Köken Ergun, Young Turks, 2015, two-channel digital video, color, sound, 48 minutes 24 seconds. Installation view.

Köken Ergun, Young Turks, 2015, two-channel digital video, color, sound, 48 minutes 24 seconds. Installation view.

Köken Ergun

Köken Ergun, Young Turks, 2015, two-channel digital video, color, sound, 48 minutes 24 seconds. Installation view.

In a 2013 advertisement for the eleventh annual Turkish Language Olympics, students, styled like life-size versions of the fetishistically multicultural automatons from Disneyland’s “It’s a Small World” ride, gather around a picnic table in a grassy field. A Slavic-looking boy in an embroidered peasant blouse lifts a lid on a tureen, takes an approving sniff, and then announces in stilted Turkish, “Radishes, right?” An African girl in a purple hijab turns to her seatmate, who is sporting a Mongolian loovuz. “It is similar to your national dish,” she remarks, using the same formal Turkish.

Welcome to the utopian Turkish-speaking world imagined by the Turkish Language Olympics. Founded in 2003 (the same year current president Recep Tayyip Erdoğan came to power as prime minister), the international competition pits students from Turkish schools around the globe against one another in such categories as singing, folk dancing, and poetry recitation. The finals are held with much fanfare. Onstage activities are accompanied by a miniature world’s fair, to which participating countries bring such “exotic” delights as raw vanilla and taxidermied crocodiles, so that members of the Turkish middle class might take selfies with them. In 2013, the eleventh edition reportedly included participants from 140 countries, and then–prime minister Erdoğan spoke at the closing ceremonies.

It was the last year the competition would take place on Turkish soil. Shortly thereafter, the increasingly suspicious Erdoğan launched an attack on the Language Olympics and the international network of Turkish schools behind it. While not formally united by any one organizing body, these schools are loosely associated with the Gülen movement, a free-form humanitarian initiative following the teachings of Fethullah Gülen, an Islamic scholar and cleric now living in self-imposed exile in the United States. Also known as Hizmet (Service), the movement advocates a moderate Islam that embraces technology, interfaith dialogue, and education. In December 2013, Erdoğan publicly broke with the Gülen movement—which he had formerly allied with—denouncing its “dangerous” pretensions to running a “parallel state.” While Erdoğan could not legally force the closure of the Gülen schools, he has since applied pressure to foreign governments to act in his stead. The Turkish Language Olympics were banned from Turkish soil, and the competition now takes place in exile as the itinerant International Festival of Language and Culture.

With his latest project, Young Turks, 2015, artist Köken Ergun pairs footage of the 2013 finale with interviews with Olympic participants and organizers, leading his audience down the rabbit hole of the Olympics to the Gülen schools. If it’s a parallel state the schools are running, it’s one operating on the level of “It’s a Small World.” We learn that while most instruction is given in English, Turkish is promoted as the “language of love,” a tongue adopted voluntarily rather than forced on a colonized people. The forty-eight-minute-plus, two-channel video at the heart of Ergun’s exhibition opens with four minutes of young dervishes-in-training from Nairobi whirling before the watchful eye of their Turkish dance teacher. A separate viewing station features supplementary footage of one-on-one interviews, in which students reveal that they may spend nine months training for the Olympics without learning the cultural or religious context behind their gestures. One student, decked out in an elaborate shamanic costume, all face paint and feathers, coolly reports that he learned his routine from an instructional video. Other children are given MP3 players with songs to learn, with the primary objective being to memorize the syllables rather than to understand their meaning. While the students may praise Turkish culture, literature, and architecture, on camera they are hard-pressed to name any specific examples. What they do seem to understand is that they want to “be the best,” to “win,” and they expect to “go to Turkey.” While their grasp of the language may be weak, the students of these schools have been taught that “Turkey” means “success.”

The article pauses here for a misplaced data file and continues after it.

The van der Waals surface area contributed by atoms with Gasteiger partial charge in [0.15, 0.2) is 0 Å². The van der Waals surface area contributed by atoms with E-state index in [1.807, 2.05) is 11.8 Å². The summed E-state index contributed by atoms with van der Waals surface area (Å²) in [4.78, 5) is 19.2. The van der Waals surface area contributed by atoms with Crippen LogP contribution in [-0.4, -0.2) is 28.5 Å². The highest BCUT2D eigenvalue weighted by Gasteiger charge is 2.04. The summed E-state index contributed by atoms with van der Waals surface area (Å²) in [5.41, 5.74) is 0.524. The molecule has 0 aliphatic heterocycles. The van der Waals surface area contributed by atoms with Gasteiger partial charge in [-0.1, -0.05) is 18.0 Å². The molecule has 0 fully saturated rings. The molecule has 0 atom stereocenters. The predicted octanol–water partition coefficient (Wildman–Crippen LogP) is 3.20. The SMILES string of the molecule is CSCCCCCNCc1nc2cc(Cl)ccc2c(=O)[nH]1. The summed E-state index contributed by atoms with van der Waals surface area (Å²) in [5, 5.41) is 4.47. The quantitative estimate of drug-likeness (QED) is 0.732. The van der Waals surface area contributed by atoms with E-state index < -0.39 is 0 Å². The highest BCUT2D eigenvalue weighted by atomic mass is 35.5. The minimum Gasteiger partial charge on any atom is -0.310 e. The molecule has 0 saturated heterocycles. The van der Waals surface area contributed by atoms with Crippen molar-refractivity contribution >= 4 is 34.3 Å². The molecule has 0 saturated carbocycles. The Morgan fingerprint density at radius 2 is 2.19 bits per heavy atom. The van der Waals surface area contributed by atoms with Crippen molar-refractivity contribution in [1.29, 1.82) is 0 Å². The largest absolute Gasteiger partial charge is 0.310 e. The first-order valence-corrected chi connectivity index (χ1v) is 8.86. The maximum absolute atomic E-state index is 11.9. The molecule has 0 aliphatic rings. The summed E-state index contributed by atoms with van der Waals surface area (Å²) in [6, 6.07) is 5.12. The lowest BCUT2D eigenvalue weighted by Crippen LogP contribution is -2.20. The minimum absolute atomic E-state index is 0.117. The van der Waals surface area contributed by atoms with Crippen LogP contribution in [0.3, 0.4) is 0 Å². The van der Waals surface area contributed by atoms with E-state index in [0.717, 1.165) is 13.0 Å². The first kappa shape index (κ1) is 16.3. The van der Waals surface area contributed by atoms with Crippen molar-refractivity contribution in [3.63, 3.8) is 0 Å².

Having laid bare the mechanisms of soft power on a personal level, Ergun’s film crescendos with the Eleventh Turkish Language Olympics in Izmir, Turkey, where the local crowds go wild as a girl from Madagascar trills out a pop ballad and a Ugandan troupe kicks through a dance from Denizli, Turkey. For the finale, a multinational ensemble takes the stage to sing “A New World.” The camera cuts to a middle-aged woman holding a sign that reads THIS HAS BEEN OUR DREAM. A dream, perhaps, but, as Ergun’s film reveals, no picnic.

Kate Sutton